Comparative studies of free and immobilized phytase, produced by Penicillium purpurogenu GE1, using grafted alginate/carrageenan beads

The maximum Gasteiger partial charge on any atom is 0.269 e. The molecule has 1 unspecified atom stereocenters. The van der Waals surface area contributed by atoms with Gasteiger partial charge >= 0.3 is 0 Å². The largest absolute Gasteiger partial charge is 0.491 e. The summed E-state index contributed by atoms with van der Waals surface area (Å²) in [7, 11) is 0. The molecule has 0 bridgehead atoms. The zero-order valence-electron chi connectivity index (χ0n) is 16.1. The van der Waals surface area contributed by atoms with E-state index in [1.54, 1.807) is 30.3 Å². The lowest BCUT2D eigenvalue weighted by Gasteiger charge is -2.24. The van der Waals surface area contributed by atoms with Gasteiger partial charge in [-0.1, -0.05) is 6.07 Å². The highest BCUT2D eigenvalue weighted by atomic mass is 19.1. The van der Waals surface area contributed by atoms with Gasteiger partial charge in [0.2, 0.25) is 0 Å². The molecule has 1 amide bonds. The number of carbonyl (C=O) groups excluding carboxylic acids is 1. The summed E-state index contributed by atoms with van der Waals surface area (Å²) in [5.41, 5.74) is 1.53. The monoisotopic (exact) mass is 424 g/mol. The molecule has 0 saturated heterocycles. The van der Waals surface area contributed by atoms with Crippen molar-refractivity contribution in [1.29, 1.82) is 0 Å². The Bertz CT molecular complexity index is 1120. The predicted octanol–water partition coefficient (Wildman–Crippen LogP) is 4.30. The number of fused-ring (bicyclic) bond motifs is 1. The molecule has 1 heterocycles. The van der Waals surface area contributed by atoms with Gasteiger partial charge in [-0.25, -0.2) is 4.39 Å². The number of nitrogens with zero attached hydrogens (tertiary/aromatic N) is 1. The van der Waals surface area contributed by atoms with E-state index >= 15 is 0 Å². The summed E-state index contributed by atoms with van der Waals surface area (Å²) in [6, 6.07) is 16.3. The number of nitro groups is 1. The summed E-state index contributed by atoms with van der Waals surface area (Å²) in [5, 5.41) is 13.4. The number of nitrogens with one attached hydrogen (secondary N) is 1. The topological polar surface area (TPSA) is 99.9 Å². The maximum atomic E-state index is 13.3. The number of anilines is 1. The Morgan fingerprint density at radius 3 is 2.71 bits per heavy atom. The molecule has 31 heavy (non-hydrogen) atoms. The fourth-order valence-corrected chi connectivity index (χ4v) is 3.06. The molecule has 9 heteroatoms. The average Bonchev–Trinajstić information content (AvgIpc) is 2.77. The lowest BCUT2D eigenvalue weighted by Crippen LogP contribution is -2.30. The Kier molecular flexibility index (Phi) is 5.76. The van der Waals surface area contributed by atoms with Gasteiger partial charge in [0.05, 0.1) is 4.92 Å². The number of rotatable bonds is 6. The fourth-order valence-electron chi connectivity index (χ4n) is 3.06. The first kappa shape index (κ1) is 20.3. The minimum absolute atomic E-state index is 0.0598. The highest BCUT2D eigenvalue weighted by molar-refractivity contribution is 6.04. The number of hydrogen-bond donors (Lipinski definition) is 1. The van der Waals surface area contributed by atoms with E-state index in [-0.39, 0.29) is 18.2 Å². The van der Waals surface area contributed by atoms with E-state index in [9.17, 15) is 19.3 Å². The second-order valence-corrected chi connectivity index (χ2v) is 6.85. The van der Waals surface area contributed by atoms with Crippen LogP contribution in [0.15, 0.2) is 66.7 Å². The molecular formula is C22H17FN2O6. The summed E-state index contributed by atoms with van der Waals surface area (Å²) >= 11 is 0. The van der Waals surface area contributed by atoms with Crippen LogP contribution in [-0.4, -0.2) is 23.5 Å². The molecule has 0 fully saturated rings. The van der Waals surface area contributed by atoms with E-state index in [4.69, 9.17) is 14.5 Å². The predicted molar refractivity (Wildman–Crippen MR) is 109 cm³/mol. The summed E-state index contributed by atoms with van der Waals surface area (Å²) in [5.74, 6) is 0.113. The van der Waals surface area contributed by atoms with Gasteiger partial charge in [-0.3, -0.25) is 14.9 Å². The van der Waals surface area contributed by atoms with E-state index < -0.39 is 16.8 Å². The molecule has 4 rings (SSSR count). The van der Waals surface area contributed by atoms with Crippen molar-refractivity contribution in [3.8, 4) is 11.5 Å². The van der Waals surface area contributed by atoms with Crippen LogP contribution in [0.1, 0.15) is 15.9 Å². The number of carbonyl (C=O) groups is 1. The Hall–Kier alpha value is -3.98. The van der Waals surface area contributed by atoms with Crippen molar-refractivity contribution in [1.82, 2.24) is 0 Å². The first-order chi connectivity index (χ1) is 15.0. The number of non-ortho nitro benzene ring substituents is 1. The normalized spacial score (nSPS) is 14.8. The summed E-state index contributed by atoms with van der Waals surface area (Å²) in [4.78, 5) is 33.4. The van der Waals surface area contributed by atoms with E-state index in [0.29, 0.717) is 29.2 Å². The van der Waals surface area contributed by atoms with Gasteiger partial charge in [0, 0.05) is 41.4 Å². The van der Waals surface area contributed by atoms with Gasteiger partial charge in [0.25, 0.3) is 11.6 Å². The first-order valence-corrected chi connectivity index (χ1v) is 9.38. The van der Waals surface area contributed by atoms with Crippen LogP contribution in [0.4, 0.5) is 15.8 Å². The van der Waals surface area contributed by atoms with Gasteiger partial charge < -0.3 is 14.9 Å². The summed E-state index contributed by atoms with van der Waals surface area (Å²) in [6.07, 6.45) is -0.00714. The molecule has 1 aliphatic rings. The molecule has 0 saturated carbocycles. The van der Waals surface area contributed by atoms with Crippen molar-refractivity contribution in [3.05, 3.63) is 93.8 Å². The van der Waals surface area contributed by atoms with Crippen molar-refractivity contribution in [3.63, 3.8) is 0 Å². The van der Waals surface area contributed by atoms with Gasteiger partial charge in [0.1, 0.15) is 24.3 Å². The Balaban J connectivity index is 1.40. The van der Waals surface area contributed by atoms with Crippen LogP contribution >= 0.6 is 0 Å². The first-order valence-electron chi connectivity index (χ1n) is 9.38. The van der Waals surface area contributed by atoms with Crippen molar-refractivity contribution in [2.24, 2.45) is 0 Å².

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Aim: The aim of the study was to immobilize the phytase enzyme produced by Penicillium purpurogenu GE1 on grafted alginate/carrageenan beads and study the properties of the immobilized enzyme in comparison with free ones. Materials and methods: The immobilization conditions were first optimized and then the optimum conditions of temperature and pH for the maximum activity of the immobilized and free enzyme were studied and compared. The stabilities of both immobilized and free phytase at moderate and low temperatures of 50 and 4°C, as well as their stability at the acidic pH of 4, were also studied. Finally, the activity of the immobilized enzyme was monitored over 20 successive repeated batches. Results: The maximum loading capacity was obtained after 20 h at the enzyme/acetate buffer dilution ratio of 1 : 2. The optimum temperature and pH of the immobilized enzyme, as compared with free state, were found to have shifted from 37 to 45°C and from pH 5.5 to 4, respectively. Moreover, the results also proved that when phytase in both immobilized and free states was subjected to an acidic pH of 4 for 45 min, or to a moderately high temperature of 50°C for 60 min, the activity of the former remained stable, whereas that of the latter showed substantial losses. In contrast, at the refrigerator shelf temperature of 4°C, dry and wet immobilized forms retained 100% activity for 12 weeks, whereas that of the free enzyme was completely lost within a shorter period of 4 weeks. Furthermore, the activity of the phytase enzyme immobilized on gel beads was maintained at the 100% level for more than 12 repeated batch utilizations of the beads. Conclusion: The results revealed that the physiological parameters of the immobilized enzyme were greatly improved compared with the free state. Further, the activity of the phytase enzyme immobilized on gel beads was maintained at the 100% level for more than 12 repeated batch cultivations of the beads.
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